I am moving more and more in the direction of finding a secular job and doing supply as needed.  I kind of like the thought of being a pew jockey.  The thought of being able to go to church and leave and not have to worry about anything else is quite attractive.  Forget about the petty intrigues of the congregation.  Forget about being the "Resident Holy Dude."

Monday, October 17, 2011

Moving Begins (Again)

I really hate moving.  Not only the act of packing all of one's stuff up into boxes, but the process of winnowing down the "stuff."  The act of throwing the stuff away or giving it away or selling it is, in some ways, an act of death.  It is realizing that some of the dreams that were held for life are no longer going to happen.

And lately it seems, the deaths have outnumbered the new births.

I am packing up my glass stuff right now.  It just seems to remind me of pieces that I have not made that I want to make.  It reminds me of the things that have gotten broken in other moves and wondering what will get broken in this move.

Then there is the anger that the move has to happen at all.  That homophobia is still rampant in the world is just crazy.  But it is homophobia that is at the base of this move.  And it just seems as if no one really cares that it is there.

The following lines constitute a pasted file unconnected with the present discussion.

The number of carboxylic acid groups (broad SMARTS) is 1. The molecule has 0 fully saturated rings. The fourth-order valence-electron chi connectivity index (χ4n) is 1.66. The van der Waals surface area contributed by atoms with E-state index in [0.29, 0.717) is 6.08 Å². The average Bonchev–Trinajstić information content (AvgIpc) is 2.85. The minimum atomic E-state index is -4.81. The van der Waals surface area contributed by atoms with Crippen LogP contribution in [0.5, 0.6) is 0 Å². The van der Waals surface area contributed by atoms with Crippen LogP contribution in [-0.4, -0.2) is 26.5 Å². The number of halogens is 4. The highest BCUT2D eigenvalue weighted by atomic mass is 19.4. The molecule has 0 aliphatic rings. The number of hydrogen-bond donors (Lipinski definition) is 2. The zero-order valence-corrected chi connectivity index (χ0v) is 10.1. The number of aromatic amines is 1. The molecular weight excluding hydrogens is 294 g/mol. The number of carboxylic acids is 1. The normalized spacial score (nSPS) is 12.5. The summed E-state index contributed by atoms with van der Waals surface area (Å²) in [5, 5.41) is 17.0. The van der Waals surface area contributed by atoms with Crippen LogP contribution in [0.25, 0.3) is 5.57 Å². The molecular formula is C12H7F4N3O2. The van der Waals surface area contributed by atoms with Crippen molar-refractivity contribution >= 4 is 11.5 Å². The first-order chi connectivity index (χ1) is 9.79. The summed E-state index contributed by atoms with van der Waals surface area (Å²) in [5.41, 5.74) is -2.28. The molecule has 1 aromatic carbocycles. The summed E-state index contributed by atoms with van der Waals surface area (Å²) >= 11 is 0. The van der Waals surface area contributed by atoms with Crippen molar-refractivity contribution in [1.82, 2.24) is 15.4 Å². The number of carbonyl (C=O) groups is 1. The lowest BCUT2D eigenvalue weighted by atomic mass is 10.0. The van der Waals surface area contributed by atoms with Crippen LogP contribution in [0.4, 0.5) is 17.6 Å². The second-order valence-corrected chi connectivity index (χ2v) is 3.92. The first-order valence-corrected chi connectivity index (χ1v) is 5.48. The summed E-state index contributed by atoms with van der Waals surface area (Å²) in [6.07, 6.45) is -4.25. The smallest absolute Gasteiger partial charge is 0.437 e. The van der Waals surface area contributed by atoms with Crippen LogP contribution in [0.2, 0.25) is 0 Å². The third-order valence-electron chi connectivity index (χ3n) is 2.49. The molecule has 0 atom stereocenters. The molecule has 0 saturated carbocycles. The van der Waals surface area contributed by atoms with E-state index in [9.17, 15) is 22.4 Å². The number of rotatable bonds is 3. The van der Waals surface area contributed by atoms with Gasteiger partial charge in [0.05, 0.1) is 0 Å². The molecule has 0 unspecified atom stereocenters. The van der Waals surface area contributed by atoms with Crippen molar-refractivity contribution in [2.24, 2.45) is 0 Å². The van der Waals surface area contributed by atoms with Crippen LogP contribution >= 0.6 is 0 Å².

I feel paralyzed.  I am doing Sunday church wherever I can, but that doesn't bring in a whole lot of money.  I really cannot look for a job until we move, and that won't be for another two weeks or so.  And so I just sit here and try not to get overwhelmed.  So I guess I vent on the blog and hope that I don't scare too many of you away.

I have posted a couple of my latest projects.  I am quite proud of the angel.  I think the Santa is kind of fun too.  I hope the pictures make up for the bummer that this blog seems to have become.

I hate doing then "When I _____, then things will get better..." but I hope that after the move things will get better.  Hopefully things will not feel like they are in the constant state of limbo that they have been for the past 5 months.

Well, sleep well all.  Hug someone and tell them you love them.

Saturday, October 15, 2011

Do as I do

Proper 24 Year A        1 Thess 1:1-10             The Rev. Benton Quest